Too often, the Information Security group is itself the biggest impediment to delivering information security in the field. There are many factors that got us to this point. From a people standpoint, the majority of security people come from a network and infrastructure background, but the assets and security issues are primarily at the application, data and identity level. Also, we have harmful concepts like "trust" which are confusing and misleading.
Realistically, both of the above issues will be with us for some time (despite my wish for a less trustful 2011), but there's another issue we can attack and get traction on right now - that is the definition of security itself.
There are several problems with how security is defined, it is not a pure concept, rather its an accretion of ideas - some good, some half baked and some that did not have any other logical owner so it got grouped in. And since we don't have a compiler like the programmers, these logical inconsistencies persist and get permeated throughout the organization and architecture.
The first thing to separate in an Infosec team is the Access Control from the Defensive services.
Access Control services deal with Identity and Access Management, and perform authentication, authorization, attribution, provisioning and other services. These are crucial enterprise security services, but they mainly relate to getting people who work for and do business with you the proper credentials, policies and tokens to do so. They do little defend against malice, for that we need...
Defensive Services are services that deliver a Margin of Safety to the enterprise through attack surface reduction, monitoring, encryption and other methods.
The distinction between Identity and Access Management and Defensive services are that the former can be found in functional flows and use cases, the latter are conservative architectural elements and processes for that which is outside the spec.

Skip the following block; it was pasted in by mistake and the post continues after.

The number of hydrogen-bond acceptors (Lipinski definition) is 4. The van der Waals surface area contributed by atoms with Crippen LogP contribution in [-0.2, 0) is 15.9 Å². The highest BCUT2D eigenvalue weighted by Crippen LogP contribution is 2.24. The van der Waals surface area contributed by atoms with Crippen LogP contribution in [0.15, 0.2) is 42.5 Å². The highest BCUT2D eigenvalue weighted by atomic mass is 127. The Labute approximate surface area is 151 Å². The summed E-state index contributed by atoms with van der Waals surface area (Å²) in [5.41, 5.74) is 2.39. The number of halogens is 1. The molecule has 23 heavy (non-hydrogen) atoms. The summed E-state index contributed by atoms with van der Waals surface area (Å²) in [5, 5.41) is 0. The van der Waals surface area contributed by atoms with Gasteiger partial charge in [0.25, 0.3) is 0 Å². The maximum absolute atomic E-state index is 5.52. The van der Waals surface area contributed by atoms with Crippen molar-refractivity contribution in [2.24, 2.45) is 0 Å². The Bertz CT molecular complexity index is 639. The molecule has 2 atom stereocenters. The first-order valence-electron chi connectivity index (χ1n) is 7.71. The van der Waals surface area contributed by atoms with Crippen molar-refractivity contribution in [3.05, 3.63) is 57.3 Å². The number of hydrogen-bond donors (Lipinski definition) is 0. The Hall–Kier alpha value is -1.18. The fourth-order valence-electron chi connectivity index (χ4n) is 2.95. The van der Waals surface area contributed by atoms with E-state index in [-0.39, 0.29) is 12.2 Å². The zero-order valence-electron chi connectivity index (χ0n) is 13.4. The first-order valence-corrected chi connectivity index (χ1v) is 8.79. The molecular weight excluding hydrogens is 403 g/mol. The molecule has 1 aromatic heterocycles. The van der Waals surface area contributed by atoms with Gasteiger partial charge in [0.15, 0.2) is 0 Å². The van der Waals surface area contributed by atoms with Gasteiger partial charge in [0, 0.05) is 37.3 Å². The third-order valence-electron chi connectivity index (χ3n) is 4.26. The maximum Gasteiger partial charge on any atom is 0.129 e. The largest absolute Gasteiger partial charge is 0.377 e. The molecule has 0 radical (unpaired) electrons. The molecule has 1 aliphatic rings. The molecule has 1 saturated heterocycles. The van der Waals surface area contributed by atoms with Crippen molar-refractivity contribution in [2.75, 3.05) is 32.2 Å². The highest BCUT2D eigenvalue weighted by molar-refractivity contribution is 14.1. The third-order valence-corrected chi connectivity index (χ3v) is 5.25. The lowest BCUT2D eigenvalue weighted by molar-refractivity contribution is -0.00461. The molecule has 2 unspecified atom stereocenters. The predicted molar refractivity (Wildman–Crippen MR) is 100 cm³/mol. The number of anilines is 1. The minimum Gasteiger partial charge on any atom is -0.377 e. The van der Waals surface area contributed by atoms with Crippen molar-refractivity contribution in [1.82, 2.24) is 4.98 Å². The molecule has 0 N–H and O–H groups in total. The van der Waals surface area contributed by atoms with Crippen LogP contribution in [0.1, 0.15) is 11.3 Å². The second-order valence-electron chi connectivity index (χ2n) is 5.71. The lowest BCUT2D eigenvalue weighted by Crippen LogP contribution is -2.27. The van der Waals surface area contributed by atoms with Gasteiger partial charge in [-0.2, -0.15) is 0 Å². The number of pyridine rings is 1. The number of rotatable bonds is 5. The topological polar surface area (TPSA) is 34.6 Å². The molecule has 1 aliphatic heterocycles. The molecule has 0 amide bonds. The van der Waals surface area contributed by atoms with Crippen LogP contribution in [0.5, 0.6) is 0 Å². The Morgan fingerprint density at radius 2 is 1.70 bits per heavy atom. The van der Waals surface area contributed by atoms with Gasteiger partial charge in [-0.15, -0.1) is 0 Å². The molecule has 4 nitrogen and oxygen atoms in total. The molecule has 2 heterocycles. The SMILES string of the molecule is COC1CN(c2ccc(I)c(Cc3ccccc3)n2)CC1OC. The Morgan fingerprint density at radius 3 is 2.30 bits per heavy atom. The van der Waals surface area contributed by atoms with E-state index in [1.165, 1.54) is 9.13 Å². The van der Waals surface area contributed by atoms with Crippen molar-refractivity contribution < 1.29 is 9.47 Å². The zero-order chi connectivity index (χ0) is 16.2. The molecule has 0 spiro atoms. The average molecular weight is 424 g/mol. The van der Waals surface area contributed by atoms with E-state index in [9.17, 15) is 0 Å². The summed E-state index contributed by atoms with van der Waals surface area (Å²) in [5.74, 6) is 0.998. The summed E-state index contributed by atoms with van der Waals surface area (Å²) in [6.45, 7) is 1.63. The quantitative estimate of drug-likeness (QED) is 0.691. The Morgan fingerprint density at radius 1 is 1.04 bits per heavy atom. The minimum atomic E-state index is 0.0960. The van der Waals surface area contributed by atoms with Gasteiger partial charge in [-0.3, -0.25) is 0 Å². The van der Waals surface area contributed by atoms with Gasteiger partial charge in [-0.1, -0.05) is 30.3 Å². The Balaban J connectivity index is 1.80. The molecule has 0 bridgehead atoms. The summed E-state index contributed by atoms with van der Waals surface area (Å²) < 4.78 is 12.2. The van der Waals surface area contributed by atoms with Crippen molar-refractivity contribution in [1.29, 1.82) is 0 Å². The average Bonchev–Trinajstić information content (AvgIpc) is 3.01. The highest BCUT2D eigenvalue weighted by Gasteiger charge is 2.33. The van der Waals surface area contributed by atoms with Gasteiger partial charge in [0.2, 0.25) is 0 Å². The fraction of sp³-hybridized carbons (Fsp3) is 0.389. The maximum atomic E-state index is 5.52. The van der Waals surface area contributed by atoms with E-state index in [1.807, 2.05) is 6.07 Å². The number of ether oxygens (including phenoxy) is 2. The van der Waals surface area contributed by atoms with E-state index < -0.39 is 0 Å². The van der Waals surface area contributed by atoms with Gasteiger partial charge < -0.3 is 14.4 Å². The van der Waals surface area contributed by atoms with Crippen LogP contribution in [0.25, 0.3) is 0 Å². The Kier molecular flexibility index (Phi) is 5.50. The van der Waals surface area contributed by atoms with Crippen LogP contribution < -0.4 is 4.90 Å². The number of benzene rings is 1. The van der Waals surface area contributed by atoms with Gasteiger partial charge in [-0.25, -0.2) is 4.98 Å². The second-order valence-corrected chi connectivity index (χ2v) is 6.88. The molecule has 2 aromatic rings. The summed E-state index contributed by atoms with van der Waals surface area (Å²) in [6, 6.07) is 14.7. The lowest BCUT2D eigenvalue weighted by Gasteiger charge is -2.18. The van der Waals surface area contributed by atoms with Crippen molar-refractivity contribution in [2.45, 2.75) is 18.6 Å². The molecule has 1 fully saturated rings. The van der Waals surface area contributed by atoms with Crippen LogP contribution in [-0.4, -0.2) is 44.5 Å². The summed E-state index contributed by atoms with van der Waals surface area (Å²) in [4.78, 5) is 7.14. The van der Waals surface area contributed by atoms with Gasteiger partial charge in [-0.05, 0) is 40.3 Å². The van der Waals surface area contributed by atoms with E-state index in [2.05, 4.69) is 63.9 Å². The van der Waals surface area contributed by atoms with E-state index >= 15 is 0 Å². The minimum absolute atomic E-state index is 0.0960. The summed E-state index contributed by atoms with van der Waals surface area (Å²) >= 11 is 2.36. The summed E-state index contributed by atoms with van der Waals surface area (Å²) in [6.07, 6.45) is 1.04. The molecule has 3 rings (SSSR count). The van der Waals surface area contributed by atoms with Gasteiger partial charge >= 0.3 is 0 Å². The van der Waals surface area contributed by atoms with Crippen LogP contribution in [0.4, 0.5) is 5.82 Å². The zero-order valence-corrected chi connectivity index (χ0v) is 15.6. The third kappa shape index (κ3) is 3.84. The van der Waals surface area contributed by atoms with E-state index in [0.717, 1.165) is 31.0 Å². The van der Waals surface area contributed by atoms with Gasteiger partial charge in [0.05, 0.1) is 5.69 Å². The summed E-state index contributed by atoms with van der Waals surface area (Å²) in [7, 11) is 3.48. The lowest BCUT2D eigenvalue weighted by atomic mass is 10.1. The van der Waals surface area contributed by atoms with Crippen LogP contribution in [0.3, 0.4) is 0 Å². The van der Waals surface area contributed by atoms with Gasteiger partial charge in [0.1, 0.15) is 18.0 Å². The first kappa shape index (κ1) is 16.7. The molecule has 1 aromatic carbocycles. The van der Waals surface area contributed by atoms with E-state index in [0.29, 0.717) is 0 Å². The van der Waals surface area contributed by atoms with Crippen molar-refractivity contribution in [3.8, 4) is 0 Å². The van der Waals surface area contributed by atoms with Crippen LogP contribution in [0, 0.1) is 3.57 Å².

They are both critical to security architecture, they are both mainly sourced out of the information security team, but other than that they have very little in common with each other. In fact the staffing models, tools, skill sets required and where and how to participate in the SDLC to deliver these two Security service types could not be much different.
There is a third concern which is Enablement, Enablement means optimizing and ideally driving the cost and time to deliver security services down across the enterprise.
The Security Triangle should factor in each of these domains independently finding the way to select tools, staffing model, and optimize for each domain. At the foundation we have Identity & Access which are enterprising services that facilitate flows and transactions, and Defensive services which are conservative services that create a margin of safety. Of course both service types require horsepower to get to market and so Enablement services are all about integration and deployment.
This is a simple model that separates the core concerns of most infosec teams that I have seen and gives a way to create specialty skills, metrics, tools and processes in each domain without conflating concerns.